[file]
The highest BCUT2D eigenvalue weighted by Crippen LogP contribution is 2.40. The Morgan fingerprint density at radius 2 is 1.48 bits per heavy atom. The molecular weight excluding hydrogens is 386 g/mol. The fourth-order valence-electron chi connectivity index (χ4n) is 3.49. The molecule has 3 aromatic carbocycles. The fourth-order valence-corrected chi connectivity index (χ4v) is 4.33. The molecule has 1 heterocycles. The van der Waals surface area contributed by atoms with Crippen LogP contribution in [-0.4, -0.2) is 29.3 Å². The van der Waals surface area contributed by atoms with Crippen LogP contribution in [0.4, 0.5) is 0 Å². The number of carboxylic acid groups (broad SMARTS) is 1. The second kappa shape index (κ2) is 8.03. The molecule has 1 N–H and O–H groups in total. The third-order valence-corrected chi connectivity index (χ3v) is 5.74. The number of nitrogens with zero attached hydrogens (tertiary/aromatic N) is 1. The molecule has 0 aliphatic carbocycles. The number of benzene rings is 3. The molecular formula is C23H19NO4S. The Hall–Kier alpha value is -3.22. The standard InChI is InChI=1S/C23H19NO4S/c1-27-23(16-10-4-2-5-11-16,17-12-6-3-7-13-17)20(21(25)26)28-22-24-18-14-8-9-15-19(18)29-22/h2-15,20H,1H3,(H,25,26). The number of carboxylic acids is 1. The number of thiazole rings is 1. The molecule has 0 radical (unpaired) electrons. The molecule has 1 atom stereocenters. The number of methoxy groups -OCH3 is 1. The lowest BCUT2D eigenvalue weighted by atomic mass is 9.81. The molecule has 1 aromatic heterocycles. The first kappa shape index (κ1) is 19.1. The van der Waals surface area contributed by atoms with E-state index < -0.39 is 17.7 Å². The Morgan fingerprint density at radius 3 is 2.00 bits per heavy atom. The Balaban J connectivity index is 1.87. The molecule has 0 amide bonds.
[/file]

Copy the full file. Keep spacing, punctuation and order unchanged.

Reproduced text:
The highest BCUT2D eigenvalue weighted by Crippen LogP contribution is 2.40. The Morgan fingerprint density at radius 2 is 1.48 bits per heavy atom. The molecular weight excluding hydrogens is 386 g/mol. The fourth-order valence-electron chi connectivity index (χ4n) is 3.49. The molecule has 3 aromatic carbocycles. The fourth-order valence-corrected chi connectivity index (χ4v) is 4.33. The molecule has 1 heterocycles. The van der Waals surface area contributed by atoms with Crippen LogP contribution in [-0.4, -0.2) is 29.3 Å². The van der Waals surface area contributed by atoms with Crippen LogP contribution in [0.4, 0.5) is 0 Å². The number of carboxylic acid groups (broad SMARTS) is 1. The second kappa shape index (κ2) is 8.03. The molecule has 1 N–H and O–H groups in total. The third-order valence-corrected chi connectivity index (χ3v) is 5.74. The number of nitrogens with zero attached hydrogens (tertiary/aromatic N) is 1. The molecule has 0 aliphatic carbocycles. The number of benzene rings is 3. The molecular formula is C23H19NO4S. The Hall–Kier alpha value is -3.22. The standard InChI is InChI=1S/C23H19NO4S/c1-27-23(16-10-4-2-5-11-16,17-12-6-3-7-13-17)20(21(25)26)28-22-24-18-14-8-9-15-19(18)29-22/h2-15,20H,1H3,(H,25,26). The number of carboxylic acids is 1. The number of thiazole rings is 1. The molecule has 0 radical (unpaired) electrons. The molecule has 1 atom stereocenters. The number of methoxy groups -OCH3 is 1. The lowest BCUT2D eigenvalue weighted by atomic mass is 9.81. The molecule has 1 aromatic heterocycles. The first kappa shape index (κ1) is 19.1. The van der Waals surface area contributed by atoms with E-state index < -0.39 is 17.7 Å². The Morgan fingerprint density at radius 3 is 2.00 bits per heavy atom. The Balaban J connectivity index is 1.87. The molecule has 0 amide bonds.